Thursday Dec 08 2011
Community Portrait: Always inventive J. Randall Smith breaks some rules
By: Story and photo Michael Kirby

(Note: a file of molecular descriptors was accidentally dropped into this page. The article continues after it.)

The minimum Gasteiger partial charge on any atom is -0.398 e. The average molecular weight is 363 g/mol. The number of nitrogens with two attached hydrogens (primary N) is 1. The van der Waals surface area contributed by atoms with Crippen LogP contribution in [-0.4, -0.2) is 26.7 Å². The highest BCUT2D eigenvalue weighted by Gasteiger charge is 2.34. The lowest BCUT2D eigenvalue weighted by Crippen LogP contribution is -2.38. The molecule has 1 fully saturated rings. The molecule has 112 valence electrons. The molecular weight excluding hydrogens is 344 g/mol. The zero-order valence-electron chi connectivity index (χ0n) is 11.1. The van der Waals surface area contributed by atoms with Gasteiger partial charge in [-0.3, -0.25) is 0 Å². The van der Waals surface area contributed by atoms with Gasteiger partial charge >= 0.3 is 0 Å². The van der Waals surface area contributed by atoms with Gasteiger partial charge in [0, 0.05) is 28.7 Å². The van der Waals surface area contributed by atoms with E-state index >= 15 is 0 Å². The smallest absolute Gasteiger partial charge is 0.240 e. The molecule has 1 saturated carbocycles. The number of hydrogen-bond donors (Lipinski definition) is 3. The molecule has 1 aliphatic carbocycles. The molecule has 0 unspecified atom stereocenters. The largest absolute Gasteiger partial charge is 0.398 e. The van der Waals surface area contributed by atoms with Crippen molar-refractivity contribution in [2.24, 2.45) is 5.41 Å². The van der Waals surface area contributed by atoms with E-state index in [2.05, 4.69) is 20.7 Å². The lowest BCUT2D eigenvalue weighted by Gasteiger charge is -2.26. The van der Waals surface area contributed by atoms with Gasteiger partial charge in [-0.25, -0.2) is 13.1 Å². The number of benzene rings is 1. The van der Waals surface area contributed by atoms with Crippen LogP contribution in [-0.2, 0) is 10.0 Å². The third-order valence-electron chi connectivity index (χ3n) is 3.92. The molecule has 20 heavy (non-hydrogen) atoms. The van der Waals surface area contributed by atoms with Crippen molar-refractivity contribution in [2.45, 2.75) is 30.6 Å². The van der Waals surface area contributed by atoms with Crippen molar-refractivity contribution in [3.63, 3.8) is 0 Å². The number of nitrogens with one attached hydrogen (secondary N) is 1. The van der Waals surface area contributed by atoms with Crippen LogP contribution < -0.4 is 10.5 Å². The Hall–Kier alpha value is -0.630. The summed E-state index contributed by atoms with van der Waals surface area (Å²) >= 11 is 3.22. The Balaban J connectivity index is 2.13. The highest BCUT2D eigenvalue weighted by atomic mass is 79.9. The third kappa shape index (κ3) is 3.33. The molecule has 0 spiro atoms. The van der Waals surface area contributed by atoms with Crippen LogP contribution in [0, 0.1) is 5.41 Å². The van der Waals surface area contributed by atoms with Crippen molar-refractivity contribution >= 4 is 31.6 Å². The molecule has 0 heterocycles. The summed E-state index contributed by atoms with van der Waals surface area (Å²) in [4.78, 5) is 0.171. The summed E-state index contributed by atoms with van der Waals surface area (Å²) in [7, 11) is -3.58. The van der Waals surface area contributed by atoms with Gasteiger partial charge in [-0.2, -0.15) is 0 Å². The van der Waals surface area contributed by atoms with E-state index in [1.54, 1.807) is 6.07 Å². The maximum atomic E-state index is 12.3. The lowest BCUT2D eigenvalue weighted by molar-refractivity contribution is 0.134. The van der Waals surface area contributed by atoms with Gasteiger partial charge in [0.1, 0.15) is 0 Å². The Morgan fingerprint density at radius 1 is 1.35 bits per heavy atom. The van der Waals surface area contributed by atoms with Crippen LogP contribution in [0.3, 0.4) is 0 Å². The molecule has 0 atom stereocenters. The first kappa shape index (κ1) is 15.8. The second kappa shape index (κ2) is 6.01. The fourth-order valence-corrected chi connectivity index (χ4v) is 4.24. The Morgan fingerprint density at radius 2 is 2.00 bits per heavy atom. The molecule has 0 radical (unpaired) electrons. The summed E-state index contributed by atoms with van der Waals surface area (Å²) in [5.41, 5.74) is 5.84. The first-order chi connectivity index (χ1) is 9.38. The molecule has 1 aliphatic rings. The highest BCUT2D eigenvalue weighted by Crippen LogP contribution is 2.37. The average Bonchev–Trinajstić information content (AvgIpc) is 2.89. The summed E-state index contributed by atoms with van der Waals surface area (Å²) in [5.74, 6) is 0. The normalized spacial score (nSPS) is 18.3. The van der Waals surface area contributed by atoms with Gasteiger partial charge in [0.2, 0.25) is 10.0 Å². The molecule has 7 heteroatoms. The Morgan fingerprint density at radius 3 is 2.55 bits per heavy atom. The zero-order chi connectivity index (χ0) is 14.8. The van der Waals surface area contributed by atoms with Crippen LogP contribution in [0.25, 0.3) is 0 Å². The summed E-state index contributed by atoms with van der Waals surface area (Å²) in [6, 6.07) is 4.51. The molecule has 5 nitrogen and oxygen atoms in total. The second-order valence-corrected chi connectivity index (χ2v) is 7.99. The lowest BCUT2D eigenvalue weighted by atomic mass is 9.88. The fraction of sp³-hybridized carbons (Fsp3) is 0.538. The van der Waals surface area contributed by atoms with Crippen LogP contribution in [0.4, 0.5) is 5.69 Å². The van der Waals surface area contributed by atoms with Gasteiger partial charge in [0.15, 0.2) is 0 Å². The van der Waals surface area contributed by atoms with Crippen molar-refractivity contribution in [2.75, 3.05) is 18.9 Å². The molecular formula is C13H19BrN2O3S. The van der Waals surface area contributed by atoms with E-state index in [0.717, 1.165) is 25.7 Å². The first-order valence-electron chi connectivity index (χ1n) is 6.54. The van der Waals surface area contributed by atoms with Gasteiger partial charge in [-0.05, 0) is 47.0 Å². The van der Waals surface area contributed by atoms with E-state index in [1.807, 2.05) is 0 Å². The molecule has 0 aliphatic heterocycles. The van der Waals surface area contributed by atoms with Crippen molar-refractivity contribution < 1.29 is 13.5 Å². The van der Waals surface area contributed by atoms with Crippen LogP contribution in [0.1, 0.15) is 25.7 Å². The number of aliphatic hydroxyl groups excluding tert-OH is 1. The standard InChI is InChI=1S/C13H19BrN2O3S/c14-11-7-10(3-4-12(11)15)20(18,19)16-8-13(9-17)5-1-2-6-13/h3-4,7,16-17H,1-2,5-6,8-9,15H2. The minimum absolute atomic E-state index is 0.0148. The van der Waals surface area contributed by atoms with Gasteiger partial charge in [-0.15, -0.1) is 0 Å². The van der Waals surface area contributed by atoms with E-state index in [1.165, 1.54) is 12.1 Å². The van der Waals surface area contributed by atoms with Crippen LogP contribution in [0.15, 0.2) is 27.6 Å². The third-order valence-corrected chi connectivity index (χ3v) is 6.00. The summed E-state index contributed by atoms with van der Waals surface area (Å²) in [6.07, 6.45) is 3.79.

In his hands an ordinary bag of clay becomes a fine art sculpture. Paint and canvas become a beautiful painting. Charcoal, pencils and paper turn into an enchanting rendering. With an airbrush his work is creatively whimsical. J. Randall Smith is an artist, a title that not only describes what he does but who he is. Throughout his career Smith has worked in many mediums of artistic endeavor before finding three-dimensional sculpture to be captivating, personally fulfilling, challenging and utilizes everything he has learned in a lifetime of study. Smith grew up in the Auburn area and graduated from Placer High School in 1968. He attended the California College of Arts & Crafts in Oakland with the desire to become a high school or college art instructor. In college, Smith’s talents leaned toward the commercial art field and in 1971 Smith left school one semester shy of graduation, marrying his wife Catherine, and was hired by KCRA TV in Sacramento as an assistant art director. In 1979 Smith was hired by the No. 1 national CBS affiliate, WCCO in Minneapolis, at the time 29 and the youngest art director in the industry working all over the eastern United States. “I traveled a lot and had experiences and opportunities I will never forget during that time of my career,” Smith said. But the constant travel required by his job kept him from his young family more than he wanted, so they moved back to Auburn in 1982. Smith opened Blue Quail Studio, creating many types of commercial artwork including airbrushed illustrations, corporate logos, brochures and advertising design. In 1993 Smith was hired by The Ad Group in Auburn as senior art director, a position he held until his career took an unexpected turn into three-dimensional sculpture. In 1997 friend and fellow Auburn clay artist Larry Ortiz convinced Smith to take his night class as a way to unwind from the rigors and stress of commercial art and have some fun. “Larry said, ‘Why don’t you take a night class to just kind of chill a bit, work some of that stress out by throwing clay?’” Smith recalled. “I put him off for a good six months, but in that first class, touching and feeling the clay, I felt I could really do something with this.” Smith excelled with clay sculpture and in 1999 he had a small studio established in the ARTS Building, producing clay sculpture and having some success at selling his work. Smith soon became known for his Raku clay sculpture and was showing regularly on the local art scene. During a show one of his pieces, a horse sculpture, was knocked off its display pedestal and destroyed, breaking into many pieces. Heartbroken but creatively optimistic, Smith re-glazed the broken shards and reassembled the horse into a sculpture more intriguing than the original. “I think I’ve got something here,” he said. Smith’s new piece was a changing point in his career. “People said here’s a guy who does a beautiful sculpture then breaks it,” Smith said. He soon received regional and national attention for his broken art sculpture pieces showing in high-end galleries in Taos and Santa Fe, New Mexico, Jackson Hole, Wyoming and Palm Desert. In 2000 Smith took a leap of faith, leaving the commercial art field for the world of professional sculpture. He has since been commissioned to do many sculptures in bronze and clay and recently completed a major three-year public art project in Folsom’s new retail development, Palladio. The project includes six 12-foot blue herons and six 12-foot horses made of high-end sculptural resin installed as centerpieces. Smith also designed the fountain in the development. With this major commission completed, Smith is now back in the local art scene currently showing for the first time in four years at the ARTS Building in Auburn. Every step, every twist and turn in Smith’s 40 years in the art field has led him to the very place he is now, a place he enjoys. “Over my career, my mediums may have changed but not the soul of my work,” he said.